Delirium Tremens: the strange affliction of “being tormented by devils” (Root 14) while under the influence of alcohol.
The Book: The Horrors of Delirium Tremens by James Root; New York: Josiah Adams, 120 Broadway, 1844. [AAS Online Catalog record]
Found among the American Antiquarian Society’s collection of nineteenth century books, The Horrors of Delirium Tremens seeks to warn its readers of the dangers of alcohol. Root, the narrator, begins by explaining that his drinking patterns consisted of long periods of abstinence and days-long periods of intoxication; he would “refrain and not taste of any kind of spirits for a number of weeks, and then after drinking again for one night, it would perhaps be several days before [he] became perfectly sober” (14). He did this for nine years, seeing no problem with his pattern as he experienced no unusual side effects (except, of course, the “ordinary effects” ).
Although almost 500 pages long, Root’s book, unfortunately, has no illustrations. The image above is a political cartoon published by J.H. Varney titled “A Representation of the Progress of Intemperance in New-England, 1841″ [AAS Online Catalog record]. The image below was engraved by J.C. McRae and is found in temperance gift books [AAS Online Catalog record].
In Root’s book, he recounts how after one particular drinking spree, he experiences the effects of Delirium Tremens. As he wanders from Manilus to Syracuse to Geddesburgh, he begins to hear strange, shrill noises and whispers. He strikes up conversation with the source of the noises, finding little to be unusual about his experience until he follows the voice to a group of “fiends” (32) and devils who threaten him with damnation. He climbs up a tree to try to escape them and even enlists the help of a local landlord, but to no avail. The hallucination does not fully pass until two weeks later. After it ends, he reverses his atheistic beliefs and prophesies to those whom he believes may be at risk of a similar experience.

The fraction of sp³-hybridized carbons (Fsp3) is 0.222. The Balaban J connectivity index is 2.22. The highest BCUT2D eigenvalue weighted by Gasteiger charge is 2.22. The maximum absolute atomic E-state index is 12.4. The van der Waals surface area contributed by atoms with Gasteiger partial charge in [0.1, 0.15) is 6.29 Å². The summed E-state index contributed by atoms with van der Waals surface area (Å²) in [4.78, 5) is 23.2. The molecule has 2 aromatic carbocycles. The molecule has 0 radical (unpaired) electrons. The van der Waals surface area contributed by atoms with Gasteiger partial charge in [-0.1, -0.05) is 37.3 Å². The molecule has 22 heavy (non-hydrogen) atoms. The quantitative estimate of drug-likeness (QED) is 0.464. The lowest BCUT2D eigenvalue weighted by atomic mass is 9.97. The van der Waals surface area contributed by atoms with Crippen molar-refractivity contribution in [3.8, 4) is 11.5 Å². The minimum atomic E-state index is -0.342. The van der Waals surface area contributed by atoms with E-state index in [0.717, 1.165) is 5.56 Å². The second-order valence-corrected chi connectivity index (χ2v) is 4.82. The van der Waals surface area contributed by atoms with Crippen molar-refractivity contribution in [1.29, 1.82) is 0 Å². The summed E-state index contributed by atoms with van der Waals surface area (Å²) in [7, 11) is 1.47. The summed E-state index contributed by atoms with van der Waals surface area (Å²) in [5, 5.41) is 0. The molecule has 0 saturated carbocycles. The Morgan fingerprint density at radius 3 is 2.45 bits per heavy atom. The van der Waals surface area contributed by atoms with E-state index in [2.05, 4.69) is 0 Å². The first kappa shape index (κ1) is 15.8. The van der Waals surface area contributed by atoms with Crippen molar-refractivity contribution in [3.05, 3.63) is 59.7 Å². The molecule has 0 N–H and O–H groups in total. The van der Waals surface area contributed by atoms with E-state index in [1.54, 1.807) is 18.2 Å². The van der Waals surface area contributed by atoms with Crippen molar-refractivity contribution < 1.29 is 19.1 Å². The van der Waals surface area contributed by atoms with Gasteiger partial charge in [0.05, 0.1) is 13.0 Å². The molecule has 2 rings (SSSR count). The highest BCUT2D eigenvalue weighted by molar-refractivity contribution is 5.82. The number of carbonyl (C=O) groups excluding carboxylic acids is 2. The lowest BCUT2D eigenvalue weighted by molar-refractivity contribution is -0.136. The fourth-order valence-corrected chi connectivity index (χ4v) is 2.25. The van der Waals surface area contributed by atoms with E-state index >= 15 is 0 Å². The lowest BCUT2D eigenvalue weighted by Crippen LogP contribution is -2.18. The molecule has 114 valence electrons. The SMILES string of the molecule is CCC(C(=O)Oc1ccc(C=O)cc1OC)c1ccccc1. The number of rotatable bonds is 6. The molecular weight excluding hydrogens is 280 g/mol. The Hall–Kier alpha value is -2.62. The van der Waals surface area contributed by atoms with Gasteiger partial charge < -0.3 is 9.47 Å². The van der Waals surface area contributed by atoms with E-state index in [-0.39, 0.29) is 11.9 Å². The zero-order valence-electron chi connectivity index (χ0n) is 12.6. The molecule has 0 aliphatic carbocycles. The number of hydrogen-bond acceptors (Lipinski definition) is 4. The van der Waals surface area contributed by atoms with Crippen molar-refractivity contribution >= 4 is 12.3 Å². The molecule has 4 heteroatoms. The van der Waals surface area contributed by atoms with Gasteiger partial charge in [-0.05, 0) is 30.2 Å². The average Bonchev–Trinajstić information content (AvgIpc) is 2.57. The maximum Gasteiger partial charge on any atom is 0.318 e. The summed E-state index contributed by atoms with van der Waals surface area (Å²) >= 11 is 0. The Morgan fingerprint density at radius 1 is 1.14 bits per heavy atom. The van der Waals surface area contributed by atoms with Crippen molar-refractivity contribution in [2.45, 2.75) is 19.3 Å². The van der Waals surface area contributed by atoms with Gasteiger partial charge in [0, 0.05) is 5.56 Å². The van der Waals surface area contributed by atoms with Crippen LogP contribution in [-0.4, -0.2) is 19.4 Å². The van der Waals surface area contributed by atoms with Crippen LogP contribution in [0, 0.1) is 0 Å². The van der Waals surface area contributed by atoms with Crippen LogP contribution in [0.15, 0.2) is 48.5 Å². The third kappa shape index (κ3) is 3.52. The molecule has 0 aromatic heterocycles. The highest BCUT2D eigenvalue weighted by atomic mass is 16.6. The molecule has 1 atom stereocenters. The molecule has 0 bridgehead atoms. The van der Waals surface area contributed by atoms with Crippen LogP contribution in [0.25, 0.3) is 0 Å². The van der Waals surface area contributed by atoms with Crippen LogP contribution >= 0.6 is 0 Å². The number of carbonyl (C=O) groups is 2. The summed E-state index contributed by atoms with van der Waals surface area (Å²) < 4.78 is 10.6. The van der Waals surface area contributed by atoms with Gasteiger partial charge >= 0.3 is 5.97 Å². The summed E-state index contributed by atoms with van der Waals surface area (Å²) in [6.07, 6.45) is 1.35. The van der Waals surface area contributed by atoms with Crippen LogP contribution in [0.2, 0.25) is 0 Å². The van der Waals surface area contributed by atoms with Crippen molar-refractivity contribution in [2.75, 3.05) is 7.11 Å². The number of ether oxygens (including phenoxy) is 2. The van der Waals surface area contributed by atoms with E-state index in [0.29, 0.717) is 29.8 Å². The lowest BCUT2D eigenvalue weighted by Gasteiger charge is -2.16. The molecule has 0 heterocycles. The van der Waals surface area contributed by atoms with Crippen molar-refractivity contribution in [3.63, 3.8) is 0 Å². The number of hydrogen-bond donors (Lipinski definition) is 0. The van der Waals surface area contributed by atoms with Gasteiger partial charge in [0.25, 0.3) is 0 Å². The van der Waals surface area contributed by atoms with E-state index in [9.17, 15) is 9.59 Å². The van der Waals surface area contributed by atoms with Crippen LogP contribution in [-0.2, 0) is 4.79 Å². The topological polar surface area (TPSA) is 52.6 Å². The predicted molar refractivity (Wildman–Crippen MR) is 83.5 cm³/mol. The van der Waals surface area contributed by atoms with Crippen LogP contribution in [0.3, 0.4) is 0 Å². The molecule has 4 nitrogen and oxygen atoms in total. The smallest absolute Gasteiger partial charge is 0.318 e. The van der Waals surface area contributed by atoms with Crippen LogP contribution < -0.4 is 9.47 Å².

The Context: Delirium Tremens was utilized as a piece of temperance propaganda, as J. C. Furnas writes in The Late Demon Run. Stories of frightening DT experiences worked as both urban legends and public service announcements. Sometimes exaggerated, but always effective, they scared men into becoming teetotalers. Furnas tells the story of a man who was jailed in Jefferson County, New York circa the 1830s. A “chronic alcoholic denied drink after a heavy spree,” (Furnas 118) he began to hallucinate and experience symptoms of withdrawal. His screams were so loud in the jail cell that three equally intoxicated prisoners were recruited by the jailer to keep him still. The recruited men, so disturbed by the man’s outbursts, vowed to become teetotalers. Indeed, even simply hearing the stories secondhand terrified men into abstaining from alcohol. Furnas recounts a particularly effective anecdote of a man who, believing a rat had run down his throat, used tongs to retrieve the imaginary rodent.
Captured in verse, the hallucinations are described:
See how that rug those reptiles soil! They’re crawling o’er me in my bed! I feel their clammy, snaky coil. On every limb—around my head—With forked tongue I see them play, I hear them hiss – tear them away! …
Delirium Tremens can result in hallucinations that are real symptoms of withdrawal. The stories surrounding the condition, however, have proved just as important as the physical reality. The myths build off of one another, creating increasingly terrifying stories. Root’s book is unique in that it is a firsthand account. Readers are subjected to nearly 500 pages of his hallucinations and prophesying. However, the book did not prove particularly popular as Root wrote only one other speech [AAS Online Catalog record] in addition to the novel, perhaps showing that the best legends are the ones with multiple storytellers.
• The poem “The Devil and the Grog-Seller” on Google Books
• Remarks on the history and treatment of delirium tremens: From the transactions of the Massachusetts Medical Society [AAS Online Catalog record]
• The Life and Times of The Late Demon Rum [AAS Online Catalog record]
• Temperance poem “O, thou invisible spirit of rum! If thou had’st no name by which to know thee, we would call thee–Devil” [AAS Online Catalog record]
• AAS Fellow Xi Chen, a PhD Candidate in History at Northwestern University, is working on a project on “The Life and Times of John B. Gough” (who was a temperance orator)